Linked by Thom Holwerda on Thu 9th Oct 2008 21:04 UTC, submitted by ganges master
General Development Python 2.6 has been released on October 1st. The major theme of this release is preparing the migration path to Python 3.0, a major redesign of the language. Whenever possible, Python 2.6 incorporates new features and syntax from 3.0 while remaining compatible with existing code by not removing older features or syntax. See the what's new docs for more details.
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Woohoo!
by ashcrow on Thu 9th Oct 2008 22:17 UTC
ashcrow
Member since:
2008-02-02

This makes me quite happy. Python is an amazing language ... if you don't know it yet do yourself a favour and take the 20 minutes it takes to learn it ... when you have a problem and solve it elegantly with a small amount of Python code you'll thank yourself!

Reply Score: 3

RE: Woohoo!
by poundsmack on Thu 9th Oct 2008 22:20 UTC in reply to "Woohoo!"
poundsmack Member since:
2005-07-13

agreed, though i would say to anyone who plans on starting in at this point, wait for 3.0. there are some major changes to the architecute and syntax, not to mention the removal of old and unused bits. 2.6 is a stepping stone for the transition, and 3.0 is shaping up rather nicely.

Reply Score: 2

RE[2]: Woohoo!
by sbergman27 on Thu 9th Oct 2008 23:22 UTC in reply to "RE: Woohoo!"
sbergman27 Member since:
2005-07-24

2.6 is a stepping stone for the transition, and 3.0 is shaping up rather nicely.

And will be out next week or so, IIRC. I haven't RTFA'd, and it may cover that. But no one should be left thinking that 3.0 is 6 months away or anything. ;-)

3.0 fixes some niggling design issues. After 17 years, Guido and the other devs have swatted a few flies. There is no reason not to start learning with 2.6, 2.5, or 2.4. One might want to upgrade from < 2.4 before starting.

Reply Score: 2

RE[2]: Woohoo!
by Kaali on Fri 10th Oct 2008 05:23 UTC in reply to "RE: Woohoo!"
Kaali Member since:
2005-12-22

I don't think 3.0 will be adopted for a long time. So if you wish to distribute your applications, or if you do web applications (e.g. Django, Turbogears) and serve on a hosted platform, even 2.6 will be too new target.

Many distributions still only have Python 2.4.

For personal projects, sure, go ahead and use Python 3.0, it needs testing.

Reply Score: 1

RE: Woohoo!
by Liquidator on Fri 10th Oct 2008 06:25 UTC in reply to "Woohoo!"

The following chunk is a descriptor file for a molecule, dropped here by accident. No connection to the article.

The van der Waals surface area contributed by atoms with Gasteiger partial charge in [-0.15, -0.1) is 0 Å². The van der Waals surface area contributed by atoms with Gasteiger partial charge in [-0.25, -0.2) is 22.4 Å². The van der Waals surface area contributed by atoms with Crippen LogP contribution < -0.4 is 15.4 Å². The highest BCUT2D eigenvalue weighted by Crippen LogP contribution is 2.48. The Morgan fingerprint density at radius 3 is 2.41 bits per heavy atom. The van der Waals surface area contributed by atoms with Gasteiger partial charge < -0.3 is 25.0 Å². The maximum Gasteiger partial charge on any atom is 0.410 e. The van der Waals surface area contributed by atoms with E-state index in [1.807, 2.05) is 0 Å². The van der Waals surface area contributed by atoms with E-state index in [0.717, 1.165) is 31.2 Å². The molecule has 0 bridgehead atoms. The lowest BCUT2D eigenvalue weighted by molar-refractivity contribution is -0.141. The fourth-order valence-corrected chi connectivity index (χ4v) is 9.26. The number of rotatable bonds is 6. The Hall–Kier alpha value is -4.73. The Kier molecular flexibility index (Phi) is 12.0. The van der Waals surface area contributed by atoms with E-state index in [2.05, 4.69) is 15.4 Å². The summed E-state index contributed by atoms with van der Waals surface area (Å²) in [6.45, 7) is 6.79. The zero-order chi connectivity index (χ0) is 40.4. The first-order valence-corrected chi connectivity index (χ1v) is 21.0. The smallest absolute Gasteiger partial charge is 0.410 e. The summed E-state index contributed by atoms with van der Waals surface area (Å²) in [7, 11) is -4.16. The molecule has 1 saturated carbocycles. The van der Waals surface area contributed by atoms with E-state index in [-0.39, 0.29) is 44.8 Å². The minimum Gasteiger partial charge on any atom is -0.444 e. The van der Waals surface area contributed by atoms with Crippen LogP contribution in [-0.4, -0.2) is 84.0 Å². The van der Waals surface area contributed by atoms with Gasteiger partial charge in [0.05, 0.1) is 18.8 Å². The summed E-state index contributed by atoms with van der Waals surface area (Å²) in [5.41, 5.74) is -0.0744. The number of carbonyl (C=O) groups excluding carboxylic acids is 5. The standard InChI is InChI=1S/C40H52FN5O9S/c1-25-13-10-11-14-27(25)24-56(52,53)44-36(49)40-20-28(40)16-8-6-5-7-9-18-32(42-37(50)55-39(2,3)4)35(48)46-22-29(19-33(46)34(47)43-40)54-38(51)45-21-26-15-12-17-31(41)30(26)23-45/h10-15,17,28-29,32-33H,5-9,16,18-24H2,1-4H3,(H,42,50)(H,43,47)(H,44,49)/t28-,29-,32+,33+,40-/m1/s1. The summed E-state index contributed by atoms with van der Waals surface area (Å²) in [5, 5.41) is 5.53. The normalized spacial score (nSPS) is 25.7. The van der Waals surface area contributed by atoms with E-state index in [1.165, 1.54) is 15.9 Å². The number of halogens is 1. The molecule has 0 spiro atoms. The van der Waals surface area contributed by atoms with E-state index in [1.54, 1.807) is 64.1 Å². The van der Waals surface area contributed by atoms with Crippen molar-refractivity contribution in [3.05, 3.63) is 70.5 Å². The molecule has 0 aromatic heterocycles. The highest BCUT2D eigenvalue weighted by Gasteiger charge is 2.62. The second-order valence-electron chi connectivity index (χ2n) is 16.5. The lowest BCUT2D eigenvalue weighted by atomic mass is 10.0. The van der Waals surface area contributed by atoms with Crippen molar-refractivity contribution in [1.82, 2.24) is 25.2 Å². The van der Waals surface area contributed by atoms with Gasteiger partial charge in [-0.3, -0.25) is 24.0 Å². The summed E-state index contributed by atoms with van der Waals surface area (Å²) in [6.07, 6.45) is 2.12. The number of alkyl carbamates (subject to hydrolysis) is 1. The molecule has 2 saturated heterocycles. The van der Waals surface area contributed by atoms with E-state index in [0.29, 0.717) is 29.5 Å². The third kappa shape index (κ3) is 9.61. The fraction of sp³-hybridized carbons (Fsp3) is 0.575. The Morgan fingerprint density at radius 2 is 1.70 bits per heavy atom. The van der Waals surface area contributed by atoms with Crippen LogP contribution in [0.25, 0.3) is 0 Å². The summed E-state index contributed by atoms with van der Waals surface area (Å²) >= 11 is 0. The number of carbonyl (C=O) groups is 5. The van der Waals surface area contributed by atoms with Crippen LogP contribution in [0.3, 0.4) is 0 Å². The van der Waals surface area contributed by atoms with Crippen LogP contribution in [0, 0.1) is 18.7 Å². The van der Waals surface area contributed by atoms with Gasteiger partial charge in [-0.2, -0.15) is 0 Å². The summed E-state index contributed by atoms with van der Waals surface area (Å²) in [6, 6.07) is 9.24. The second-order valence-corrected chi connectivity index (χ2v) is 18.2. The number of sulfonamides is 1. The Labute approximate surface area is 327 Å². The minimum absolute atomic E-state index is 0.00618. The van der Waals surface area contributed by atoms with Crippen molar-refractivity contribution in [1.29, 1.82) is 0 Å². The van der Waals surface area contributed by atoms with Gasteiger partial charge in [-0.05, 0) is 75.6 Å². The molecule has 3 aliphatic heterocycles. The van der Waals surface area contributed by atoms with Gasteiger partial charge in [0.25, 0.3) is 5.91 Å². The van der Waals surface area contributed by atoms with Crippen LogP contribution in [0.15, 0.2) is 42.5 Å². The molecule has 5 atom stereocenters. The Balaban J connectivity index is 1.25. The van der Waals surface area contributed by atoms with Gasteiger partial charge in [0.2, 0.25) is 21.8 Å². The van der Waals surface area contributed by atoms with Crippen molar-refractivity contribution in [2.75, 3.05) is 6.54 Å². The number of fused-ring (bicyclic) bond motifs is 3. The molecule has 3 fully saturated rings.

Liquidator Member since:
2007-03-04

It is a nice language, even often used to teach programming in general. Some links of interest:

How to Think Like a Computer Scientist
http://openbookproject.net/thinkCSpy/index.xhtml

A Byte of Python - Python eBook
http://www.swaroopch.com/notes/Python

Introducing mod_python
http://www.onlamp.com/pub/a/python/2003/10/02/mod_python.html

Mod_python Manual
http://www.modpython.org/live/current/doc-html/

Some Mod_python Examples
http://www.modpython.org/examples/

Enjoy yourself! ;)

Reply Score: 5

v Late News
by Sabz on Thu 9th Oct 2008 22:56 UTC
RE: Late News
by DoctorPepper on Thu 9th Oct 2008 23:09 UTC in reply to "Late News"
DoctorPepper Member since:
2005-07-12

Um, that would be last Wednesday, October 1st, 2008:

http://www.python.org/download/releases/2.6/

Reply Score: 2

RE: Late News
by aaronb on Fri 10th Oct 2008 18:11 UTC in reply to "Late News"
aaronb Member since:
2005-07-06

You could have submitted this as news if you already had this extremely urgent and life changing info ;)

Edited 2008-10-10 18:16 UTC

Reply Score: 2

Yeah, greate
by StychoKiller on Fri 10th Oct 2008 01:13 UTC
StychoKiller
Member since:
2005-09-20

My biggest peeve with python is the use of spaces to delimit blocks of statements. Does somebody have something against punctuation or what?

Reply Score: 3

RE: Yeah, greate
by Clinton on Fri 10th Oct 2008 01:37 UTC in reply to "Yeah, greate"
Clinton Member since:
2005-07-05

I thought that would bug me when I first started using Python back in the 1.x days, and it did. However, it really stops being an issue after just a short while.

While I'm a die-hard fan of parenthesis and curly braces, I think Python's syntax forces good code formatting and makes your code very easy to read. Also, when a problem comes my way, the first language I reach for to solve it is Python, so I think the Python team must be doing something right; at least from my point of view.

Reply Score: 2

RE[2]: Yeah, greate
by RandomGuy on Fri 10th Oct 2008 02:14 UTC in reply to "RE: Yeah, greate"
RandomGuy Member since:
2006-07-30

Seconded. Plus, there's a tool for those who want to program in python and still use curly brackets, IIRC.
The main difficulties caused by the significant indentation thing are:

a) Immediate yuck-reaction from former C programmers and those scarred by non-free-form FORTRAN.

b) Copying and pasting from forums gets harder. Whether or not this is bad is up to debate.

c) Mixing of tabs and spaces, especially in projects with more than one developer. If you can't get a bunch of people to follow the same coding style OR use a tool that changes the code accordingly, Python is probably the least of your problems, as in case b).

I've only used Python recently because it's just so much easier to remember/relearn than e.g. C++, especially if you just program in your spare time, for fun.